from the idea that people have desires, they dream of cleanliness, they don’t want
to be looked at as being dirty, and their desires are a strong change agent to be
mobilised.
Epidemics and “laisser
faire”
In the past, many politicians have reacted to epidemics in similar ways –
“take a broom and sweep
it under the carpet”. The
SARS and “avian influenza” outbreaks are recent
examples of this tendency.
The cholera epidemics in
the city of Hamburg between 1830 and 1892 are
notorious: for many years,
the mayors of Hamburg –
an aristocratic group of
honorary gentlemen – denied that the city “had a
problem” and pursued a
policy of “laisser-faire”. In
August 1892, over 7,000
new cases were reported,
and the hospitals and cemeteries could not cope
with the patients and the
deaths. The cholera outbreak was so dramatic that
a new policy of hygiene
promotion had to be
adopted, on the initiative
of the far-sighted Senator
Hachmann and Prof. Robert Koch, the scientist
who had discovered the
cholera bacteria.
6
Histories, age-old beliefs
Top-down approaches, based on the conviction
that poor people have “to be told” to practice
hygiene and must “be given latrines” will not succeed. It is an unacceptable prejudice that poor
people are unconcerned by their own hygiene.
Most people know exactly what they want. They
aspire to cleanliness, comfort and a better life,
and this can be converted into a demand.
It is a proven fact: even poor people are willing
to pay for hygiene and for suitable services. All
over the world, an increasing number of businesses – sometimes very small – are making a
living from sanitation. As they do so, they are
providing a good service to their customers, who
are often poor people. Sanitation is an opportunity for both the user and the provider.
The old paradigm
The old paradigm that has been holding sway
throughout recent history is one of public neglect. Although some political leaders (like Nelson
and Graca Mandela, or Kofi and Nane Anan)
have spearheaded new campaigns to make
sanitation a top priority, we still need much more
involvement and commitment from politicians
and donors. This is one of the reasons why the
WSSCC has launched the WASH campaign. This
campaign aims to bring water, sanitation and
hygiene back into the limelight of public debate.
The old paradigm is also characterised by neglect from a public health perspective: the budgets for sanitation are low (“they will never be
sufficient anyway”) and the quality of goods and
services is correspondingly poor. Low investment
leads to low performance, and those in charge
of sanitation in ministries find themselves
trapped in a constant battle against frustration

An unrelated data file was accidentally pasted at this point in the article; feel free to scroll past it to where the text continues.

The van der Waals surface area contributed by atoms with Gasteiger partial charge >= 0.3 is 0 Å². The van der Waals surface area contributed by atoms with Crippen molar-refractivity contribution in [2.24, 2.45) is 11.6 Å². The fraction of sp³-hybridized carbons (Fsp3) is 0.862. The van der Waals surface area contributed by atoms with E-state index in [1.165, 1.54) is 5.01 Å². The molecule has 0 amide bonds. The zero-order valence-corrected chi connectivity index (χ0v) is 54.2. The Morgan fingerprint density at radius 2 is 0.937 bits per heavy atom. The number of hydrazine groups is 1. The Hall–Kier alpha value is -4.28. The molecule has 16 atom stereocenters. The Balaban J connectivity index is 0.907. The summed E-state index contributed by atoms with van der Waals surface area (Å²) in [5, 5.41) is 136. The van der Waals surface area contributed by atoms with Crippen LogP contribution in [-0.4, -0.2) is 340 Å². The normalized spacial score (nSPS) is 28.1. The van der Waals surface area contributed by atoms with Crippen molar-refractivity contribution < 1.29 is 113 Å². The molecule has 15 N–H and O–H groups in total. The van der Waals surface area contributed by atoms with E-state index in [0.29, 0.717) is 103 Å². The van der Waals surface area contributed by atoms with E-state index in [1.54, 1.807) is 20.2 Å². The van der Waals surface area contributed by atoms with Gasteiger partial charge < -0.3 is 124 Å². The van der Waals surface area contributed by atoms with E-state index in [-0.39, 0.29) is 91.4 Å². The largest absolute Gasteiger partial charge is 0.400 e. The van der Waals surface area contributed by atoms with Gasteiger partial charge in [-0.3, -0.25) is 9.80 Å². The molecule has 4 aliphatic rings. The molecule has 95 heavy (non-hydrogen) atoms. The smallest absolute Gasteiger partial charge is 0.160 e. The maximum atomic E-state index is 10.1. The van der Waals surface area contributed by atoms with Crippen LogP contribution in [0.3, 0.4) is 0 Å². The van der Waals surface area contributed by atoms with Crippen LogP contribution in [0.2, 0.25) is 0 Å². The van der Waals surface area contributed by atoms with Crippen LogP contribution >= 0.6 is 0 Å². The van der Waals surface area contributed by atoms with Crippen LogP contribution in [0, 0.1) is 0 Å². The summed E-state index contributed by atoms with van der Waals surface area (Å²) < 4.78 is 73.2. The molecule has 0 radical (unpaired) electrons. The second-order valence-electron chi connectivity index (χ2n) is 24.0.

and pessimism. This has created a climate of
resignation in response to the enormous task
that lies ahead.
Available public funds are invested in subsidies:
the resulting services are of poor quality but free,
and the subsidies are only given to a few
because such resources are not boundless.
In short, the old paradigm is a vicious circle of
inadequate resources, failure, frustration and
pessimism.
A new paradigm
The promoters of the new paradigm are not
suggesting a “laisser faire” policy that abandons
the responsibility for managing public health to
the private sector. Rather, the new paradigm is
built on two pillars:
1. A drastically more active public health policy
which puts water, sanitation and hygiene very
INTRODUCTION
high on the political agenda, but where the
focus should entirely be on the demand side,
on market creation and on the enabling
environment. Instead of providing top-down
solutions (with “one-size fits all” subsidies),
Governments and civil society should actively
work together to promote the creation of
markets for sanitation and hygiene. This can
be done with social mobilisation campaigns
and/or financial incentives (intelligent subsidies) to invest in sanitation. Both instruments
should focus on (a) encouraging desirable
behaviours and attitudes (the “carrot”), and
(b) discouraging bad practices (the “stick”).
Public investments such as costly sewage
systems should be made in a form which
encourages the private sector in the best way.
2. A radically more active involvement of the
private sector on the supply side is needed, to
deliver creative and innovative solutions that
provide better services for all customers,
including the poor. The private sector can also
play a major role in demand creation with
innovative marketing campaigns and communication strategies.
Private entrepreneurs must be invited to see the
water, sanitation and hygiene sector as an
opportunity for good business. Accordingly, they
will invest in these “new” markets, designing
new products and services that fulfil the dreams
of people, and which respond to their needs.
Intelligent subsidies are the key,
not neo-liberal dogmas
Market forces will not resolve the problem of
sanitation without external prompting. And private enterprise responding to the demands of
poor people is not some new form of exploitation, as committed development advocates
sometimes argue. Public sector action is often
characterised by free or subsidised service provision of a uniformly poor standard. The private
sector can provide better, more diverse services